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Old 08-15-2012
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Question Most appropriate next step ?

Case 1 :

A 75-year-old white man complains to a physician of abdominal pain. His temperature is 37 C (9S.6 F), blood pressure is 110/65 mm Hg, pulse is 63/min, and respirations are 16/min. The abdomen is soft, with focal tenderness in the left lower quadrant. His erythrocyte count is 4.5 millionlmm3, leukocyte count is 9000/mm3 with 60% neutrophils and 5% bands, and platelet count is 250,000/mm3. Serum chemistries show:
Sodium 140 mEq/L
Potassium 5mEq/L
Chloride 102 mEq/L
Creatinine 1.1 mgldL
Urea nitrogen 12 mgldL
Which of the following is the most appropriate next
step in diagnosis?
(A) Barium enema
(B) Colonoscopy
(C) CT of abdomen
(D) Plain film of abdomen
(E) Trial therapy of a liquid diet

Case 2 :

One day after sustaining a laceration of the right hand at work, a 28-year-old man comes to the emergency department because of fever, chills, and painful swelling of the right arm. His temperature is 39.4 C (103 F),blood pressure is 110/65 mm Hg, pulse is 110/min, and respiration are 20/min. His right arm is swollen and extremely tender from the elbow up to the shoulder.
The skin shows a diffuse dusky erythema. Sensation to touch and pain is reduced in the forearm and hand. A blood sample is immediately taken for cultures. Which of the following is the most appropriate next step in management?
(A) Supportive measures until culture results areavailable
(B) Treatment with clindamycin
(C) Treatment with penicillin V
(D) Parenteral treatment with penicillin G
(E) Parenteral treatment with vancomycin
(F) Surgical exploration and debridement

Case 3 :

A 55-year-old woman with a history of rheumatoid arthritis since age 28 presents with new symptoms of recent onset. She complains of persistent fatigue and weight loss, diarrhea, and leg swelling. Furthermore,
she has had pain in her wrists with a tingling sensation at the tips of thumb and first two digits, which bothers her especially at night. Examination reveals waxy skin plaques about the axillary folds, macroglossia,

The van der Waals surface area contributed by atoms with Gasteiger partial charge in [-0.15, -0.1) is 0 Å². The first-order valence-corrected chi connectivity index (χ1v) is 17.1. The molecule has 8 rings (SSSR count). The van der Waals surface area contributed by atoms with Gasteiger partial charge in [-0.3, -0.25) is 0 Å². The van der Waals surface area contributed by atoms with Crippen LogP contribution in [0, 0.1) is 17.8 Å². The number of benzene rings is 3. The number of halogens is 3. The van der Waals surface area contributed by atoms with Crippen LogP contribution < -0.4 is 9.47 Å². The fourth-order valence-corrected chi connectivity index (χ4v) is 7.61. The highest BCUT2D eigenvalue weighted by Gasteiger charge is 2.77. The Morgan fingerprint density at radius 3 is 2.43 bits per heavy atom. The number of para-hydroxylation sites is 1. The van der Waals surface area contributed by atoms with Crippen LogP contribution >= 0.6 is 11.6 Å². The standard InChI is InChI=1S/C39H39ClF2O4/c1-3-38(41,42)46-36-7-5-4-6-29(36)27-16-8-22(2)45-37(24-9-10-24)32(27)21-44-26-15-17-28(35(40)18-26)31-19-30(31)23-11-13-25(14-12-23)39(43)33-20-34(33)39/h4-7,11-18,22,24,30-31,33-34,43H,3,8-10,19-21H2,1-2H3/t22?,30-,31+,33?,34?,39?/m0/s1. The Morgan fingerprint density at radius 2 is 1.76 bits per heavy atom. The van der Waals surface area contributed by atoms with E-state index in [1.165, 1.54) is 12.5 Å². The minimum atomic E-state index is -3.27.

hepatosplenomegaly, pitting edema of the legs, and peripheral neuropathy. The stool guaiac test is positive. Serum chemistry studies show only mild hypoalbuminemia. Proteinuria in the nephrotic range is found on urinalysis, without hematuria. Which of the following is the most appropriate next step in diagnosis?
(A) Electrophoresis of serum proteins
(B) X-rays of vertebral column and skull
(C) Biopsy of skin, rectal mucosa, or abdominal fat
(D) Renal biopsy
(E) Endomyocardial biopsy

Case 4 :

A 58-year-old woman comes to the physician because of persistent joint aches affecting hands and hips in an asymmetric distribution. The pain is slow in onset and is aggravated by activity. She reports a brief (less than 30
minutes) phase of morning stiffness relieved by heat and movement. She denies fever or weight loss. On the contrary, she has gained approximately 5% of her baseline weight in the past 6 months. Her temperature is 37 C
(98.6 F), blood pressure is 130/80 mm Hg, pulse is 74/min, and respirations are 12/min. Examination reveals nodular thickening of the distal interphalangeal joints without redness. Mild limitation in joint motion is
appreciated bilaterally in hand joints and in the right hip joint. The patient's walking is characterized by a slightly shortened length of stride on the right side. Cardiac and respiratory examination reveals no abnormalities. At this
time, which of the following is the most appropriate next step in diagnosis?
(A) No further evaluation necessary
(B) Complete blood count and erythrocyte sedimentation rate
(C) Blood test for rheumatoid factor
(D) Blood test for antinuclear antibodies
(E) X-ray studies
(F) Bone densitometry
(G) Diagnostic arthrocentesis
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Old 08-15-2012
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Ct scan
Surgical debridement
Skin fat pad biopsy
X ray studies
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Old 08-15-2012
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Default Please post the source of the questions

Please let us know if these are from any NBME tests. Those of us who haven't taken the NBME yet would prefer not to see the questions.

Besides it is against the forum rules to post NBME questions.

Thanks.
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What is the diagnosis in the first question ?
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C
e
d
e
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A- Diverticulosis so i guess Colonscopy
B- answer B,just a guess
C- Amyloidosis A
D- osteoarthritis E
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I think amyloidosis we go for skin or fat pad biopsy..given in uw